Having established himself as a musician of long-lasting and varied talents who recorded what his heart told him, Costello did what seemed like another about-face and threw his hat into the commercial ring. On Punch The Clock, he came up with a soft confectionary sound and a song, "Everyday I Write The Book," that he hoped would reach the top of the singles' charts.

It didn't work. With his 10th album, Goodbye Cruel World, Costello hit bottom. Not even his staunchest critical supporters could find much nice to say. Costello now says he recorded that album with the idea that he was going to quit music.

During most of this time, Costello was married, with a son. He also was known, however, as a carouser, drinking and indulging too much.

Now his personal life and professional goals have settled down. His divorce has been painful but, as he says, "I've been lucky enough to find love a second time."

Moreover, he thinks that his current LP, King Of America, is one of his best albums ever. Rather than his usual backup band, the Attractions, Costello used, among others, jazz veterans Ray Brown and Earl Palmer and the former backup band for Elvis Presley — the TCB band of James Burton, Jerry Scheff and Ron Tutt. Most of the songs were played on stand-up bass, brush drums and acoustic guitar.

Nonetheless the production, guided by the deft hand of Texas musician T-Bone Burnett, is full and resonant, stripped-down and direct, but tender rather than austere. Vocally, Costello has never sounded surer or more honest. Musically, the album mixes styles from nightclub ballads to country-influenced romps to straightforward rock 'n' roll. Lyrically, it includes everything from a lighthearted cover like J.B. Lenoir's obscure "Eisenhower Blues" to heartfelt love songs to metaphors on America to a cover of the Animals' song from 1965, "Don't Let Me Be Misunderstood."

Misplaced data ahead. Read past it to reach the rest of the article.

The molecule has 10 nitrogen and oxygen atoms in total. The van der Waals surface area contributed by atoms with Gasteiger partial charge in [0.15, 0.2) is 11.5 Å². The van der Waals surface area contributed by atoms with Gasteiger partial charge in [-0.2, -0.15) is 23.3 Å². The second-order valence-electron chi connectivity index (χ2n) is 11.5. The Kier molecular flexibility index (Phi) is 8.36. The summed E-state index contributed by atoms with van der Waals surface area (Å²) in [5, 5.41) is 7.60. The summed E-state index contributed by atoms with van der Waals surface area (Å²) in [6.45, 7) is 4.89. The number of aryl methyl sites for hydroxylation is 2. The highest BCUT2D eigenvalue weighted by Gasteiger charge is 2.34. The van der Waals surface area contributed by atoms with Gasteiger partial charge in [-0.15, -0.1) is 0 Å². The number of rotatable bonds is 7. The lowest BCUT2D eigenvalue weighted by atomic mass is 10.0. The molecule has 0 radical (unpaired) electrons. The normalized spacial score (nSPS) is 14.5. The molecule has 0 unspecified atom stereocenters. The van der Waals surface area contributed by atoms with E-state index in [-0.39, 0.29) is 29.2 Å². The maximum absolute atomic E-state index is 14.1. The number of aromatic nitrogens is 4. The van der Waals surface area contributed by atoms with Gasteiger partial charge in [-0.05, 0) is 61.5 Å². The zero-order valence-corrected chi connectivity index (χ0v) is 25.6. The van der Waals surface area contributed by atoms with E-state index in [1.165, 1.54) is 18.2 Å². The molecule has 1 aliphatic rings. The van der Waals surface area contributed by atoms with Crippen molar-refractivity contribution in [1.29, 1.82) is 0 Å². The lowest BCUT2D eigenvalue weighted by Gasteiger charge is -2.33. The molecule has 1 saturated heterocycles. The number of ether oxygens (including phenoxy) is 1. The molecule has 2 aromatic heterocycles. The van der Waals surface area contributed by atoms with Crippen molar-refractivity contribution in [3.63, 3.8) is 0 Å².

Costello had a lot to say about the making of the album and how past events of his career and personal life influenced its outcome. This is Costello talking not from the emotional edge, or the pop stardom precipice, or from any place where he is trying to prove something.

Musical styles: "I'll use any kind of music that will get my point across. After all, none of the styles really belong to me. I'm just borrowing them. I have certain melodic ideas that fall within certain musical idioms. I'm a lyricist so I'll pick the musical style that best reflects the lyrical mood and the emotional content of the song."